It's a simple toy conceived when a stonemason watched a group of children playing with sticks, pencils and empty thread spools. But since their introduction 75 years ago Sunday, Tinkertoys have found their way into millions of toyboxes, chemistry labs and even industrial drawing boards.
"It's a classic," said Debbie Wager, who oversees the annual toy quality report from the liberal political action group Americans for Democratic Action. "There are not too many toys that have been around for three or four years - let alone 75."Tinkertoys were introduced at the 1913 American Toy Fair by inventor Charles Pajeau of Evanston, Ill., but it was a year before they caught on.
In a 1914 publicity stunt so successful it halted traffic while motorists gawked, Pajeau hired midgets to dress up like Santa's elves and play with Tinkertoys in a window of New York City's Grand Central Station, according to "A Toy is Born," by Marvin Kaye.
Since then, more than 100 million Tinkertoy sets have found their way to the young and young-at-heart.
Chemistry professors use them to make molecular models, Indiana Bell Telephone uses them to test management candidates and Lockheed Corp. used them for design models.
Still, "it's the children who continue to make the toy popular," said Wayne Charness, spokesman for Tinkertoy manufacturer Hasbro Inc., of Pawtucket.
"It's a great toy because kids can use their imagination with it and build anything they want," said Wager, of the Washington-based lobby group. "They can take it apart and build something different with it 10 minutes later."
A youngster in 1913, 87-year-old Myrtle Green of North Providence remembers playing with Tinkertoys when they were first introduced.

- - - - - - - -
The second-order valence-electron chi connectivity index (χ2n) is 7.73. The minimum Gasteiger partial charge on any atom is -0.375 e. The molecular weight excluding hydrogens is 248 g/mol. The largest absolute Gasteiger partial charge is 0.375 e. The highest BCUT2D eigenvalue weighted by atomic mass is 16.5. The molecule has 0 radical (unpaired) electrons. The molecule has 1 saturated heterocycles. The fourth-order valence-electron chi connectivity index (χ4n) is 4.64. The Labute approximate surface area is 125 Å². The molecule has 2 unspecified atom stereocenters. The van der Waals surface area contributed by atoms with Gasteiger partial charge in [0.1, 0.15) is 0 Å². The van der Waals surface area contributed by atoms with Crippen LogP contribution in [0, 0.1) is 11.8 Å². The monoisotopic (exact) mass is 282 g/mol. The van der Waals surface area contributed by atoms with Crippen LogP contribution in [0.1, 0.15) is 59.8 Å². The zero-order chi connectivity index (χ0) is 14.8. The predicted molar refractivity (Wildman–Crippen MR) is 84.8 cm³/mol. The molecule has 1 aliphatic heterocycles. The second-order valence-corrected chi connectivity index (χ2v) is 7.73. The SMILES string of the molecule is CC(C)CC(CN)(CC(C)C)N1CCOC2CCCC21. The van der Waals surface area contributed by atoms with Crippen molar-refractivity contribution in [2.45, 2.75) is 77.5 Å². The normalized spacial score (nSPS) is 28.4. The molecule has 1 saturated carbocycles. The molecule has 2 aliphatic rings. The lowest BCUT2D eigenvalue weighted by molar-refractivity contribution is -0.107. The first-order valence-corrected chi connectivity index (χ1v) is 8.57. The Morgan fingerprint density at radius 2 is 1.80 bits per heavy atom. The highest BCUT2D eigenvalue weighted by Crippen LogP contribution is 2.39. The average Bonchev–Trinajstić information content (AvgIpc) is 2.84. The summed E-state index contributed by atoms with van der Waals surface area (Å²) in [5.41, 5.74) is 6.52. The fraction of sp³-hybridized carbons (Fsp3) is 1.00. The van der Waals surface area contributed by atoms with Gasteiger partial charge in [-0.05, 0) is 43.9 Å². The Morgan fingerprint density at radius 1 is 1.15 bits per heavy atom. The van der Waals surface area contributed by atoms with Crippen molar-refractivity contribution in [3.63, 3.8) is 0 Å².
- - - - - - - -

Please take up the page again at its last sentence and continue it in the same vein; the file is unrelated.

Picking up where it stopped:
"We used to make cars and houses and everything," she said.
After watching her children and grandchildren grow up playing with them, she says: "It keeps the kids busy and they enjoy it. It keeps them quiet."
While Green and others may feel sentimental seeing their offspring play with the familiar toy, nostalgia doesn't carry much weight with today's youngsters.
"Little kids are pretty savvy," Charness said. "If they have done everything a toy has to offer the first few times they play with it, it will stay in the toy box. But if you provide a toy that's going to challenge them every time they use it, that's the toy you're going to have to pick up after them every time they play."
And what do children make with the multicolored wooden sticks and spools?
"It could be nothing, it could be a helicopter, it could be the Eiffel Tower," said Charness. Whatever it is, it "gives them a sense of accomplishment," he said.
Tinkertoys haven't changed much over the years. First introduced in metal canisters, they were sold in boxes for a time until last year, when Hasbro returned to the original packaging, he said.
In 1983, plastic pieces were added to allow for more construction possibilities, said Charness.
First marketed by The Toy Tinkers of Evanston, the toy changed companies several times until 1986, when Hasbro acquired Tinkertoys as part of a purchase of the New York-based CBS Toys and its Playskool subsidiary.
Imitators have developed over the years, but Tinkertoys continue to hold their share of the market, selling about 1 million sets a year.
Although new to the Tinkertoy tradition, the world's largest toy maker celebrated Tinkertoys' 75th birthday last week with a 4-foot-high birthday cake - made of Tinkertoys.